These days, technology is everywhere. We may not have self-driving hover cars yet (come on, 2020!), but when taken into consideration, our lives are pretty 'futuristic.' We can video chat people on our iPhones, we can dictate text messages, and they even make communicator watches like James Bond had in his heyday.
What does this mean for future generations? Well, each coming generation is going to need to be more and more tech-literate. Some school districts spend millions upon millions to get iPads for their students: Technology is a near inescapable part of our children’s generation. As such, it’s important to make sure your kids are tech-literate -- after all, the earlier the better!
Tech at home
These days, it’s not uncommon to see a baby or toddler working an iPad -- kids start at an increasingly younger age to learn skills such as using a touch screen. Older kids can use programs like Mouse Practice to start picking up the old point-and-click techniques -- and there are also tons of fun game-based typing tutorials available online. Art programs are another fun way to introduce younger kids to computers and other outfits of technology -- it’ll help prepare your kids to create their own vector art when they get a little older.
Tech in the classroom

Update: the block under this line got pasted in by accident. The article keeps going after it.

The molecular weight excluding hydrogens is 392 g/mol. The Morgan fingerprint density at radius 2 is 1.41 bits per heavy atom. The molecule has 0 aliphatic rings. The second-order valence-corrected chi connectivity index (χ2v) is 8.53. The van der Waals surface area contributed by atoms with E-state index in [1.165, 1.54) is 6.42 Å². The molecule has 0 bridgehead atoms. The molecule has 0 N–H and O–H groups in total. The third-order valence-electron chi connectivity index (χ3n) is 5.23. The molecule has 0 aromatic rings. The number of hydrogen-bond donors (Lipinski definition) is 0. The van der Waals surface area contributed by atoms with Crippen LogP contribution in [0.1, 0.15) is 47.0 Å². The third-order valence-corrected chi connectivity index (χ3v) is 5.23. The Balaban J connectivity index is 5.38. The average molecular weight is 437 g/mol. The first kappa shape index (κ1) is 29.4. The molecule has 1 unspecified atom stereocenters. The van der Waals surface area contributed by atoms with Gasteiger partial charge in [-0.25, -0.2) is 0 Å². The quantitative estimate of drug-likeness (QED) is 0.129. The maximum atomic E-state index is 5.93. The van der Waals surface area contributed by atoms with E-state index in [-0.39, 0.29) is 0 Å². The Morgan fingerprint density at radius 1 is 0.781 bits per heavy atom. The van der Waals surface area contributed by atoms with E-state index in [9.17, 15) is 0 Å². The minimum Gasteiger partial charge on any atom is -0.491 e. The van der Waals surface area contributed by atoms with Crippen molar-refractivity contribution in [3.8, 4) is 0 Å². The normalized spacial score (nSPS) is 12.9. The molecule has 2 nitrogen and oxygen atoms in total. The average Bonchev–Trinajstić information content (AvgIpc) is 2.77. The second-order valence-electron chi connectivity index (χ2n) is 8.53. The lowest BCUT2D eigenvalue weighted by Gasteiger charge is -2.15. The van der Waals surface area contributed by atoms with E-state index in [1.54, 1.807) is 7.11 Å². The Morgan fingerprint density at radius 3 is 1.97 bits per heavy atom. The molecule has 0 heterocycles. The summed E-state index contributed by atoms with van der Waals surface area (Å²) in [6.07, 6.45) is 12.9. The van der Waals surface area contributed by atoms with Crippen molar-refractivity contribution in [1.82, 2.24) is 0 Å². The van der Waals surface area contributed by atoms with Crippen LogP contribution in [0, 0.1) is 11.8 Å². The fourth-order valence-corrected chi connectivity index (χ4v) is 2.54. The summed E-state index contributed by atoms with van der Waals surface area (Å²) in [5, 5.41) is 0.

Now that technology is more widely available for most students, many classes are incorporating more and more technology to their curriculum. Students learn applications like Excel, which is useful in almost any professional setting. Interested students can even participate in specialized magnet programs where they get a professional-level training in tools like Adobe Photoshop and Illustrator. And of course, the Internet has been used as the research method of choice for the better part of the last decade.
Technology and the future of education
Already MOOCs (Massive Online Open Courses) are having an effect on how traditional classrooms are being run: many classes are taking on the MOOC model -- lectures are watched online at home, and class time is more efficiently used for teacher-supervised group projects and one-on-one student-teacher time. It actually makes a lot of sense -- if the teachers aren’t spending the whole period lecturing, they can spend more time with each student, and make sure each child’s needs are being met.
And that’s just one example -- technology offers such easy access to almost limitless knowledge that it’s difficult to list all of the benefits. With the widespread use of tablets and computers, some schools are even doing away with textbooks -- using material accessed online saves money and trees. In fact, computers are to textbooks what calculators were for slide rules.
It’s certainly the wave of the future. Getting your kids on board earlier will only seek to make their path easier -- learning tech from an early age will give them an edge in almost every avenue. By the time they reach adulthood, it may even just give them that extra push they need to secure that cherry first job!
However, you should also read some cons about use of technology by young children.
(*) Vera M. Reed is a former educator and current writer, editor, researcher and designer living in Southern California. She particularly enjoys writing on the relation between technology and education, and is a frequent contributor for AdultLearn.com, where she writes on everything from Bachelor’s to doctoral degrees.
Education & Tech